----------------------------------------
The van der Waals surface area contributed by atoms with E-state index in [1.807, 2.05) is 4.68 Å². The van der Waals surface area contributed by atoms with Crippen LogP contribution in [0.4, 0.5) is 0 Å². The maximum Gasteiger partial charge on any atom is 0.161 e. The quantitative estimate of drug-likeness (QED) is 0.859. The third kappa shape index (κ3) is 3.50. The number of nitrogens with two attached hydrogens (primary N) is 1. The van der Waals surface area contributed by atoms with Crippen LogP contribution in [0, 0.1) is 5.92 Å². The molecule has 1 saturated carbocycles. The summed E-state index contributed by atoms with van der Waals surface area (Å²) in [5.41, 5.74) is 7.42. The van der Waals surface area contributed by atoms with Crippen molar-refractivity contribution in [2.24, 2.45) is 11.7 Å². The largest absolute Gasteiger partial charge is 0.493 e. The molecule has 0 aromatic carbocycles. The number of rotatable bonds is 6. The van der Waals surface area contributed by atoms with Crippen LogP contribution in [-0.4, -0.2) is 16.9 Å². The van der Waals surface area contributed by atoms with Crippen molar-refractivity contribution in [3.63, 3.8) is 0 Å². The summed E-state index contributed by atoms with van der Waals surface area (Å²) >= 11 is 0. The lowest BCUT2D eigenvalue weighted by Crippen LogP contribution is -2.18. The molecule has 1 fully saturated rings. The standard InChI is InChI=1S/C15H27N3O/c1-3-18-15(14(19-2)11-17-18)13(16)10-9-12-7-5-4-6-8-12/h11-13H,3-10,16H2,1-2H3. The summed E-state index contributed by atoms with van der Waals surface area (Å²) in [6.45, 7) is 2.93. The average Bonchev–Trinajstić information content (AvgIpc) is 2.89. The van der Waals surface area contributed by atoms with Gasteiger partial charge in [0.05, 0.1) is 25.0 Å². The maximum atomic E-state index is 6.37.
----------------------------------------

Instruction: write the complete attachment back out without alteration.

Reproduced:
The van der Waals surface area contributed by atoms with E-state index in [1.807, 2.05) is 4.68 Å². The van der Waals surface area contributed by atoms with Crippen LogP contribution in [0.4, 0.5) is 0 Å². The maximum Gasteiger partial charge on any atom is 0.161 e. The quantitative estimate of drug-likeness (QED) is 0.859. The third kappa shape index (κ3) is 3.50. The number of nitrogens with two attached hydrogens (primary N) is 1. The van der Waals surface area contributed by atoms with Crippen LogP contribution in [0, 0.1) is 5.92 Å². The molecule has 1 saturated carbocycles. The summed E-state index contributed by atoms with van der Waals surface area (Å²) in [5.41, 5.74) is 7.42. The van der Waals surface area contributed by atoms with Crippen molar-refractivity contribution in [2.24, 2.45) is 11.7 Å². The largest absolute Gasteiger partial charge is 0.493 e. The molecule has 0 aromatic carbocycles. The number of rotatable bonds is 6. The van der Waals surface area contributed by atoms with Crippen LogP contribution in [-0.4, -0.2) is 16.9 Å². The van der Waals surface area contributed by atoms with Crippen molar-refractivity contribution in [3.63, 3.8) is 0 Å². The summed E-state index contributed by atoms with van der Waals surface area (Å²) >= 11 is 0. The lowest BCUT2D eigenvalue weighted by Crippen LogP contribution is -2.18. The molecule has 1 fully saturated rings. The standard InChI is InChI=1S/C15H27N3O/c1-3-18-15(14(19-2)11-17-18)13(16)10-9-12-7-5-4-6-8-12/h11-13H,3-10,16H2,1-2H3. The summed E-state index contributed by atoms with van der Waals surface area (Å²) in [6.45, 7) is 2.93. The average Bonchev–Trinajstić information content (AvgIpc) is 2.89. The van der Waals surface area contributed by atoms with Gasteiger partial charge in [0.05, 0.1) is 25.0 Å². The maximum atomic E-state index is 6.37.